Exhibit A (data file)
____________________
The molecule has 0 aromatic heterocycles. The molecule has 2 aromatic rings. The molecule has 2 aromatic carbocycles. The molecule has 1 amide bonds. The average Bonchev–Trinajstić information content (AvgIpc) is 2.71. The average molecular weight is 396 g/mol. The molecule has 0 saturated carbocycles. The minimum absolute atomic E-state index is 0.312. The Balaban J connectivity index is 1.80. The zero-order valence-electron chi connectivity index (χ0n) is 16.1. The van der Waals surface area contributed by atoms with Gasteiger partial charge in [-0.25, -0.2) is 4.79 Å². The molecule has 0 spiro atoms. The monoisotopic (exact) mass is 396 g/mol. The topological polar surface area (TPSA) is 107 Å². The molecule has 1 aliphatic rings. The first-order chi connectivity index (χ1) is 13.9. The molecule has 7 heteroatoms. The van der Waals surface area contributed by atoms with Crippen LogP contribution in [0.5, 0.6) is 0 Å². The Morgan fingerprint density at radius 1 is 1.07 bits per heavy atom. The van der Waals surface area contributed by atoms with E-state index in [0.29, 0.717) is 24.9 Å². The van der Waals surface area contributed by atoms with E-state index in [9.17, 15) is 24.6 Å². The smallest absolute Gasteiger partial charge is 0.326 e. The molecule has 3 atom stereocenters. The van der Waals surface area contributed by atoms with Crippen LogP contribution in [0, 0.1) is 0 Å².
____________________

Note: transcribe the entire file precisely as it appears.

The molecule has 0 aromatic heterocycles. The molecule has 2 aromatic rings. The molecule has 2 aromatic carbocycles. The molecule has 1 amide bonds. The average Bonchev–Trinajstić information content (AvgIpc) is 2.71. The average molecular weight is 396 g/mol. The molecule has 0 saturated carbocycles. The minimum absolute atomic E-state index is 0.312. The Balaban J connectivity index is 1.80. The zero-order valence-electron chi connectivity index (χ0n) is 16.1. The van der Waals surface area contributed by atoms with Gasteiger partial charge in [-0.25, -0.2) is 4.79 Å². The molecule has 0 spiro atoms. The monoisotopic (exact) mass is 396 g/mol. The topological polar surface area (TPSA) is 107 Å². The molecule has 1 aliphatic rings. The first-order chi connectivity index (χ1) is 13.9. The molecule has 7 heteroatoms. The van der Waals surface area contributed by atoms with Crippen LogP contribution in [0.5, 0.6) is 0 Å². The Morgan fingerprint density at radius 1 is 1.07 bits per heavy atom. The van der Waals surface area contributed by atoms with E-state index in [0.29, 0.717) is 24.9 Å². The van der Waals surface area contributed by atoms with E-state index in [9.17, 15) is 24.6 Å². The smallest absolute Gasteiger partial charge is 0.326 e. The molecule has 3 atom stereocenters. The van der Waals surface area contributed by atoms with Crippen LogP contribution in [0, 0.1) is 0 Å².